Just when you thought the Hillary Clinton email fiasco was sorta over-ish, here comes the Republican vanguard with an emphatic message: NOTHING IS OVER UNTIL WE BEAT THE DEAD HORSE INTO THE GROUND!
FBI Director James Comey, who threw some shade at Clinton’s “extremely careless” behavior Tuesday even as he was essentially exonerating her with a recommendation of “no indictment” to the Department of Justice, will remain in the spotlight for at least another day. Thursday morning, he’ll appear before the House Oversight Committee. The idea is simple—he’ll be grilled for a couple hours in a Republican effort to focus as much attention as possible on perceived corruption involving Hillary Clinton.
They’ll probably have as much success as they had with the Benghazi hearings—which is to say, not much. But it may be that a victory isn’t what they’re after. Instead, it could just be another implication of foul play to throw at Clinton, in the hopes that even if they can’t make a single accusation stick, the net effect of emailgate and Benghazi and everything else will have the effect of eroding national confidence in her integrity ahead of the election.
And Comey is just the beginning. Attorney General Loretta Lynch will be the next to take the floor, next Tuesday, to answer questions both about Hillary’s emails and her own private meeting with Bill Clinton at a Phoenix airport—the optics of which, to use D.C. lingo, were not great.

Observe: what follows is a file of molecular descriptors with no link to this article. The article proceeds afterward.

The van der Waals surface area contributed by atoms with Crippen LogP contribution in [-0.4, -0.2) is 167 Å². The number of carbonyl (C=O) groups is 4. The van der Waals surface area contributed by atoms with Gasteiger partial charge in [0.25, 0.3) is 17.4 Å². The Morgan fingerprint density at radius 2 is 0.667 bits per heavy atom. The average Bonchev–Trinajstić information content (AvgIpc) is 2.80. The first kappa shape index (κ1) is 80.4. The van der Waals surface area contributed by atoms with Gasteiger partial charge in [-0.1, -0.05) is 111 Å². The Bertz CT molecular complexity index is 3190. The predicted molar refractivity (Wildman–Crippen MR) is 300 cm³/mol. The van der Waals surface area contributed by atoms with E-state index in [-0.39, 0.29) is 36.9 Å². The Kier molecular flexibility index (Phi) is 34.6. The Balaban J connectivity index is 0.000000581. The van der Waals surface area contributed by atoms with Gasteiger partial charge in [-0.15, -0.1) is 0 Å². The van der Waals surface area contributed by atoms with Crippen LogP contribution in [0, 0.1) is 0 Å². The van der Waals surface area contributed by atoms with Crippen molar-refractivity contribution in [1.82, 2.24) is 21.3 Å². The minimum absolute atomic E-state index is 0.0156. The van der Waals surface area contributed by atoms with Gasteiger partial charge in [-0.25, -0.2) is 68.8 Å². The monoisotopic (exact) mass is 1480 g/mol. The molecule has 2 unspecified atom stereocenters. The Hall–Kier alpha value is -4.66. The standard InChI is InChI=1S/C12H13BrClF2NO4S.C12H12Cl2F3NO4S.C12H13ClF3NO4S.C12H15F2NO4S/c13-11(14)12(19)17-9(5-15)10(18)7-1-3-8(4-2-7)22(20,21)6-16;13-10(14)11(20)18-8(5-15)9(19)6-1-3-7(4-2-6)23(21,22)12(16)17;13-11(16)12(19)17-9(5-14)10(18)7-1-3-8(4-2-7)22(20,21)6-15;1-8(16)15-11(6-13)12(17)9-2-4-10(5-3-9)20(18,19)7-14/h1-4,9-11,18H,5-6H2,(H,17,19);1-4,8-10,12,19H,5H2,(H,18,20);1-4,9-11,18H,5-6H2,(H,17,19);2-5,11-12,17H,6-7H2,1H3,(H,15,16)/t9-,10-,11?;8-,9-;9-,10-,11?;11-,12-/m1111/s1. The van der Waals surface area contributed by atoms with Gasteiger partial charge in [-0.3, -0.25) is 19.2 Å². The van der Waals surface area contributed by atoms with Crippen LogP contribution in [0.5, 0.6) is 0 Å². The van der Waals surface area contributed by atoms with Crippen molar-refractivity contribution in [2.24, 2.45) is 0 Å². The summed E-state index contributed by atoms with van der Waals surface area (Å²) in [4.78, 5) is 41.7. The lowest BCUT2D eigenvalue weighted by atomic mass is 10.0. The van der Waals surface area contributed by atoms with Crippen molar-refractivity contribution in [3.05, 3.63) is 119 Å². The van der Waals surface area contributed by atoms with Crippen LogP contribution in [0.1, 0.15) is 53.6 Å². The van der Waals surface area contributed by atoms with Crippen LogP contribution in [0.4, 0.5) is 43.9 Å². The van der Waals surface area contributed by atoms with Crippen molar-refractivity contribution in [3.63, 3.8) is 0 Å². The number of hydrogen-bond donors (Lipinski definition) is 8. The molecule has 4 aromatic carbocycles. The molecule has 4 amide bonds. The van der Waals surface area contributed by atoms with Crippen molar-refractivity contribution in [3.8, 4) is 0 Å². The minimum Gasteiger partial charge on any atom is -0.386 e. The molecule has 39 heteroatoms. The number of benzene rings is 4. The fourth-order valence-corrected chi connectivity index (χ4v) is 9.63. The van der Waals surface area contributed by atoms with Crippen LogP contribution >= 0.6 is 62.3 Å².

If the Republicans have their way, the lack of charges from Lynch will only serve as more fodder for Clinton’s fall from grace in the court of public opinion. As Chris Cillizza pointed out in The Washington Post, much of the information Comey released on Tuesday contradicted Clinton’s previous statements, including the one where she claimed that none of the emails she sent had been classified at the time. As it turns out, 110 of them were. Oops! And there was also the way her lawyer’s deleted more emails than they released (many of them not personal, contrary to their contention), or how she used multiple servers and sent emails from countries known for their antipathy to the U.S. and their skill at hacking.
In other words, there’s a lot left to throw at Clinton, and while the lack of a forthcoming indictment saved her campaign from certain ruin, the Republicans are in a strong position to keep the spotlight shining on her from now until November. Tomorrow should be very, very interesting.